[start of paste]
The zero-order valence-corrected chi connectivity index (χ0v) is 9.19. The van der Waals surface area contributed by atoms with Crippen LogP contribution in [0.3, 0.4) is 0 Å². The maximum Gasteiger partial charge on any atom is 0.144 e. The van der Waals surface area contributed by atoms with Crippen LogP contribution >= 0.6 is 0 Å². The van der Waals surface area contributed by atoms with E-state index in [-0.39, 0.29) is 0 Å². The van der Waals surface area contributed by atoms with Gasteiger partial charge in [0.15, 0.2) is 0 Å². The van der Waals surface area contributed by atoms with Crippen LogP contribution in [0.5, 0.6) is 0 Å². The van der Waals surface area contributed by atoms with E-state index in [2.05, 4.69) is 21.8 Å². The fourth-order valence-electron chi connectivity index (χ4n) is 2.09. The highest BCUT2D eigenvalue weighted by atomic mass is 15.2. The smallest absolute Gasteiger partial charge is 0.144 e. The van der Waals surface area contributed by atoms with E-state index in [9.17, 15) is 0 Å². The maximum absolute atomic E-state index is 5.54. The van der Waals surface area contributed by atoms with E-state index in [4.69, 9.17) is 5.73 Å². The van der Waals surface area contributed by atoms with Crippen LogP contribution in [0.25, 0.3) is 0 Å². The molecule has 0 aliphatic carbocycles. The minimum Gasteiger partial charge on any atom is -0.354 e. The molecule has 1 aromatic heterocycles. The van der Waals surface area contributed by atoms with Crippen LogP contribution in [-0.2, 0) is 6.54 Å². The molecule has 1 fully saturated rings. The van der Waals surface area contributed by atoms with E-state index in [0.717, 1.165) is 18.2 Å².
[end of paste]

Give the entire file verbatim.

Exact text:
The zero-order valence-corrected chi connectivity index (χ0v) is 9.19. The van der Waals surface area contributed by atoms with Crippen LogP contribution in [0.3, 0.4) is 0 Å². The maximum Gasteiger partial charge on any atom is 0.144 e. The van der Waals surface area contributed by atoms with Crippen LogP contribution >= 0.6 is 0 Å². The van der Waals surface area contributed by atoms with E-state index in [-0.39, 0.29) is 0 Å². The van der Waals surface area contributed by atoms with Gasteiger partial charge in [0.15, 0.2) is 0 Å². The van der Waals surface area contributed by atoms with Crippen LogP contribution in [0.5, 0.6) is 0 Å². The van der Waals surface area contributed by atoms with E-state index in [2.05, 4.69) is 21.8 Å². The fourth-order valence-electron chi connectivity index (χ4n) is 2.09. The highest BCUT2D eigenvalue weighted by atomic mass is 15.2. The smallest absolute Gasteiger partial charge is 0.144 e. The van der Waals surface area contributed by atoms with E-state index in [9.17, 15) is 0 Å². The maximum absolute atomic E-state index is 5.54. The van der Waals surface area contributed by atoms with E-state index in [4.69, 9.17) is 5.73 Å². The van der Waals surface area contributed by atoms with Crippen LogP contribution in [0.25, 0.3) is 0 Å². The molecule has 0 aliphatic carbocycles. The minimum Gasteiger partial charge on any atom is -0.354 e. The molecule has 1 aromatic heterocycles. The van der Waals surface area contributed by atoms with Crippen LogP contribution in [-0.2, 0) is 6.54 Å². The molecule has 1 fully saturated rings. The van der Waals surface area contributed by atoms with E-state index in [0.717, 1.165) is 18.2 Å².